This article originally appeared in Shutter 16 Magazine on April 13, 2015. (click to view)
Waves of both praise and criticism are crashing over rapper and entrepreneur Jay Z as he defends his acquisition of music streaming service TIDAL, which he and his co-owning celebrity cronies tout as a higher-quality, better-for-artists alternative to other streaming services like Spotify. They have made the promise to audiophiles to provide access to its 25 million tracks in HiFi for just a penny under $20 a month and promised artists that TIDAL pays the highest royalty rate of any streaming service out there, but are these promises the company can keep?
With no free tier option for TIDAL, critics say that the service just won’t leave other streaming services in its wake like Jay Z seems to think it will. Spotify has insisted that its free tier is necessary to lure paid subscriptions (which are the same price as TIDAL’s standard definition tier at $9.99), and without a similar hook for TIDAL, many say it’s dead in the water.
Okay, enough with the maritime puns; I’m clearly out of my league.
I predict that TIDAL will not differ enough from rival Spotify to make waves—change the course of music streaming. In a world of casual music-listeners who just have their music playing for background noise on crappy speakers in their phones or decades-old car stereos, the “Lossless” benefits of the HiFi tier of TIDAL will be lost in the mix like the highs and lows in a 96kbps mp3. The audiophiles may cheer for the option of a high-definition streaming service (while they wait for those giant FLAC files to load on their devices), but their cheers will likely be drowned out by the cacophony of their neighbors blasting free tunes on Spotify from their half-blown iPhone speakers.
While I won’t resort to out-and-out ridicule of Jay Z and his “cult” of entrepreneurial musicians, I agree that the star power behind Jay Z’s plot to take over the world of streaming audio subscription services may do more harm than good when saying to the world that artists should be paid more for their music. I agree with the sentiment that fans should stop being cheap-asses and pay for a damn song every once in awhile if they want their favorite bands to keep recording songs, but the delivery of the “give us more money” message by a panel of millionaires was maybe a little hamfisted.
This kind of stand taken against consumers devaluing music by expecting it to be free would resonate much better with the general public if the faces of the company were real, in-the-trenches, up-and-coming artists who are legitimately struggling to make a decent living with their music. Right now, the Millenials are just rolling their eyes and composing trolling tweets using the #TIDALforALL hashtag.
One point Jay Z hits spot-on is the fact that the public’s perception of music needs to change. Spotify touts itself as a legal and sometimes-paid alternative to piracy, but the difference is that no one is arrested and fined for using Spotify like they used to be for using peer-to-peer piracy networks. Spotify is almost legitimizing the pirate mindset and making it socially okay to pay nothing to consume a product that was very expensive to produce (even my miniscule local band’s 5-song EP cost us over $7K to record and distribute). At hundredths of a penny per stream (if that) paid to the artist for each free spin on Spotify, the legitimized pirate is not doing the artist any favors, really. They can’t even buy a coffee at Waffle House with that 10 cents Spotify paid them for you listening to their newest hit 20 times. Granted FM radio spins never paid artists, either, but radio was never on-demand.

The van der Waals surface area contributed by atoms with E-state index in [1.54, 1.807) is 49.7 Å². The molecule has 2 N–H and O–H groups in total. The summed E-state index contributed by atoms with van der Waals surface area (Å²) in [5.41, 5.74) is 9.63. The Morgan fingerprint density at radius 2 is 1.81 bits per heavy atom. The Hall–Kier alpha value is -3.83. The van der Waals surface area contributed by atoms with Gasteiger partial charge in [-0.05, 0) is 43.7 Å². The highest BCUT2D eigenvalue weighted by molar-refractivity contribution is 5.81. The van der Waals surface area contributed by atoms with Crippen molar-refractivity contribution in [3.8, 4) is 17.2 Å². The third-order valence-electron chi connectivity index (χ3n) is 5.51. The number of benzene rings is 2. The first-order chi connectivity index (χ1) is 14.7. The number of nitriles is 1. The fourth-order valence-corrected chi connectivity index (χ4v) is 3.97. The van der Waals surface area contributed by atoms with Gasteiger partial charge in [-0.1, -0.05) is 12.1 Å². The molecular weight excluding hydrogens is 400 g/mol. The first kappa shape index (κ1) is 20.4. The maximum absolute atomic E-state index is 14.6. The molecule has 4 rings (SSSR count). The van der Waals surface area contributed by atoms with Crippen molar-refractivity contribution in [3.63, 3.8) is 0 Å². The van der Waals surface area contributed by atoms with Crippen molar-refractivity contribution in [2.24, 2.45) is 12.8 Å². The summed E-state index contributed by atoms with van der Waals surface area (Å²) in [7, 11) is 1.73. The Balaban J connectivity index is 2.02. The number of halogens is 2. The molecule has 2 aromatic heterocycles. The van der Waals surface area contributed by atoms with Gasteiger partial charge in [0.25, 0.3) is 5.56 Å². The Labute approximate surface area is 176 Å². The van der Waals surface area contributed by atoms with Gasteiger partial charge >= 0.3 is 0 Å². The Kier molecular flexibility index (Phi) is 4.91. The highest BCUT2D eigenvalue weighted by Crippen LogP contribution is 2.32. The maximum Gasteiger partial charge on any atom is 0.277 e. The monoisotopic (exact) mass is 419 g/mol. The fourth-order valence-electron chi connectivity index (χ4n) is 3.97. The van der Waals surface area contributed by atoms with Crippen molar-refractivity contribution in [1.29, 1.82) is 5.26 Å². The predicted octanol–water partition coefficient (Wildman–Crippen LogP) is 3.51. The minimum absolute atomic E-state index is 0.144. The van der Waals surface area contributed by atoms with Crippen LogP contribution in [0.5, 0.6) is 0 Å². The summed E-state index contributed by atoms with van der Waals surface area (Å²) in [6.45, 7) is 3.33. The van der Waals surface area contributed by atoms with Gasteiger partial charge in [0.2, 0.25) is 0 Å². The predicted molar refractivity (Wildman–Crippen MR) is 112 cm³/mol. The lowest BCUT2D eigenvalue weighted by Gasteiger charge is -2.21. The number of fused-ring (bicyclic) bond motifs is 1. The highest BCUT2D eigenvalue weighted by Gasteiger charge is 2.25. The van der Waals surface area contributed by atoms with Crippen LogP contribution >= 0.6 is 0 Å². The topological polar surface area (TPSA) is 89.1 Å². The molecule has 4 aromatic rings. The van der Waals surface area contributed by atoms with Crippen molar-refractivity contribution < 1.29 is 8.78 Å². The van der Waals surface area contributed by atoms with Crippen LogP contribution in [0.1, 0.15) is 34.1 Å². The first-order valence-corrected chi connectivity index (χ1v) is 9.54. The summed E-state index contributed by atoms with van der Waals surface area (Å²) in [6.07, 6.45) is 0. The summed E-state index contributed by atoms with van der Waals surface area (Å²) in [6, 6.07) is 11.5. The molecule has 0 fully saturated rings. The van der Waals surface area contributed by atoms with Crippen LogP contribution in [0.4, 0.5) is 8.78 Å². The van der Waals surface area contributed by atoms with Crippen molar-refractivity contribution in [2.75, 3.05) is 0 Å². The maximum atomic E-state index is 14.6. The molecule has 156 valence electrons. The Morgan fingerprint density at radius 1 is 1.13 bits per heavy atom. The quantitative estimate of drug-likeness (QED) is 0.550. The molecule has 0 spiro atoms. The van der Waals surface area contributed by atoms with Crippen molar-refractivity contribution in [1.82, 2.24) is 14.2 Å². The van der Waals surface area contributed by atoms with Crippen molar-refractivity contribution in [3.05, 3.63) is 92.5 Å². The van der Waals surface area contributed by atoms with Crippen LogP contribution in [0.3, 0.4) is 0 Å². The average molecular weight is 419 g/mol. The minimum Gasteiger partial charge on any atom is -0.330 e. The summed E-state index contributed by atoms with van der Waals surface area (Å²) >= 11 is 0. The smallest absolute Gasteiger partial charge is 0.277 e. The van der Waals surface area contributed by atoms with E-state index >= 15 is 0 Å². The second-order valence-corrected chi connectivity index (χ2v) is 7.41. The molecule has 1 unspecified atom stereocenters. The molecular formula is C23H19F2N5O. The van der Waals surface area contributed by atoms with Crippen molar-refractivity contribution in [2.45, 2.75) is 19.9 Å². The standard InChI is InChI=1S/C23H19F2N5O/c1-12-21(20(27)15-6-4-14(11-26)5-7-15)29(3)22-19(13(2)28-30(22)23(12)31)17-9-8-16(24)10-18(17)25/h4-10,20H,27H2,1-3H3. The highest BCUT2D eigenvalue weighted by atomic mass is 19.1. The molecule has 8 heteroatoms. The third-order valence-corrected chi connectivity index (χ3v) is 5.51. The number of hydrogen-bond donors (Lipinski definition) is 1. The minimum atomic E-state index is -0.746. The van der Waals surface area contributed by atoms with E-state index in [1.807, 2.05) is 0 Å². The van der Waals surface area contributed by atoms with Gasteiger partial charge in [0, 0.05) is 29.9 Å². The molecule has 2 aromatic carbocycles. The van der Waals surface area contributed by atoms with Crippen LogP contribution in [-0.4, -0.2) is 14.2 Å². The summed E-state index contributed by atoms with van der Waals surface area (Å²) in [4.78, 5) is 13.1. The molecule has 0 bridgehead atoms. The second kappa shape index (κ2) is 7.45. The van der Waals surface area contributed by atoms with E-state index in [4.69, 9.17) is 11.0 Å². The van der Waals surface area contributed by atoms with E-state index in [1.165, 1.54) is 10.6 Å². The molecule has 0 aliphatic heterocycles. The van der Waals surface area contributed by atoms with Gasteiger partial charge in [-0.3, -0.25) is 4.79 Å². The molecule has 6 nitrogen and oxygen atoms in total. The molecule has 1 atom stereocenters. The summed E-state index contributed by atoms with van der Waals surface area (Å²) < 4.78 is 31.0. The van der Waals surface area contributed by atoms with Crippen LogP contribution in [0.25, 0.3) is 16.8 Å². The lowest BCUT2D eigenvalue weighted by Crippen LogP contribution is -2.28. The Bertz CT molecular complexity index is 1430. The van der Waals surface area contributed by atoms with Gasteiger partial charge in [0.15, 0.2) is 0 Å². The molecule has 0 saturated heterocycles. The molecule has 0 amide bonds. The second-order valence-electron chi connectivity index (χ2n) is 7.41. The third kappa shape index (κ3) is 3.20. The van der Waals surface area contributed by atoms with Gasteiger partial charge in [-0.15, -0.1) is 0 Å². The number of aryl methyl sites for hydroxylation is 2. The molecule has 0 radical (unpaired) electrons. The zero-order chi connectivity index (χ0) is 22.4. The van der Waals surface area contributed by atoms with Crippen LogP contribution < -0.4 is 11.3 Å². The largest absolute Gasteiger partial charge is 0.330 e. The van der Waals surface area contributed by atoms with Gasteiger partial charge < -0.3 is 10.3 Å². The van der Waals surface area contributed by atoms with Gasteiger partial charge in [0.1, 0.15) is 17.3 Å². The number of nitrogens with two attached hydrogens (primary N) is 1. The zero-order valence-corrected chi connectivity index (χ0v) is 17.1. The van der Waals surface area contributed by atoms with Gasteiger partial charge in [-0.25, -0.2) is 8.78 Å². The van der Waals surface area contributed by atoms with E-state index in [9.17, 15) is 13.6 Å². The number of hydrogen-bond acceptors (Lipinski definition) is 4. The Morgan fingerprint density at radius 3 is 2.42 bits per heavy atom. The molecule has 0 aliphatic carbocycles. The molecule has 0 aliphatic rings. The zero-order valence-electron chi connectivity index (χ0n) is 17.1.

Don’t get me wrong — I’m very happy that the record labels can no longer fleece us for “$12.99 & up” for a CD full of crap from a one-hit-wonder without the chance to preview the tracks first. It’s nice to buy what you want à la carte. I just agree with Jay Z that it says a lot about the public’s value of music that people will pay upwards of two dollars every single day for a one-time-use bottle of water when there is free water from the tap, but those same people balk at paying just 33 cents per day for access to 25 million professionally-written and recorded songs. I don’t see hoards of people storming Perrier or Dasani demanding that they offer a free tier of water bottles to every consumer. Don’t even get me started on the multitudinous catalogue of frivolous things that humans buy every day single instead of paying for the music they love. (I’m looking at you, Starbucks!)
Another obstacle between affordability for the consumer and fairness for the artist is the record labels. TIDAL, Spotify and most of the other similar services pay the record labels for the use of their catalogues of music, and I would bet that very little of that purchase price trickles down to the artist. However, it’s not only the artists that aren’t getting paid from streaming: services like Pandora and Spotify have been in the news for failing to turn a profit despite their huge user base.
A report by Generator Research in 2013 concluded that “no current music subscription service—including marquee brands like Pandora, Spotify and Rhapsody—can ever be profitable, even if they execute perfectly.” I guess Jay Z and I are not the only people who think the streaming music business model needs a hefty overhaul.
In summary, TIDAL might be a tiny bit more fair to the artist than Spotify and its ilk, and the HiFi FLAC file options may please a few seasoned ears, but consumers at large will continue to consume music for free while sipping their Caramel Macchiatos as long as they’re able. Until a fresh, new face emerges to change the skyline of the music streaming frontier, it looks like TIDAL and its peers will continue to have 99 problems.
TIDAL’s U.S. Website: http://tidal.com/us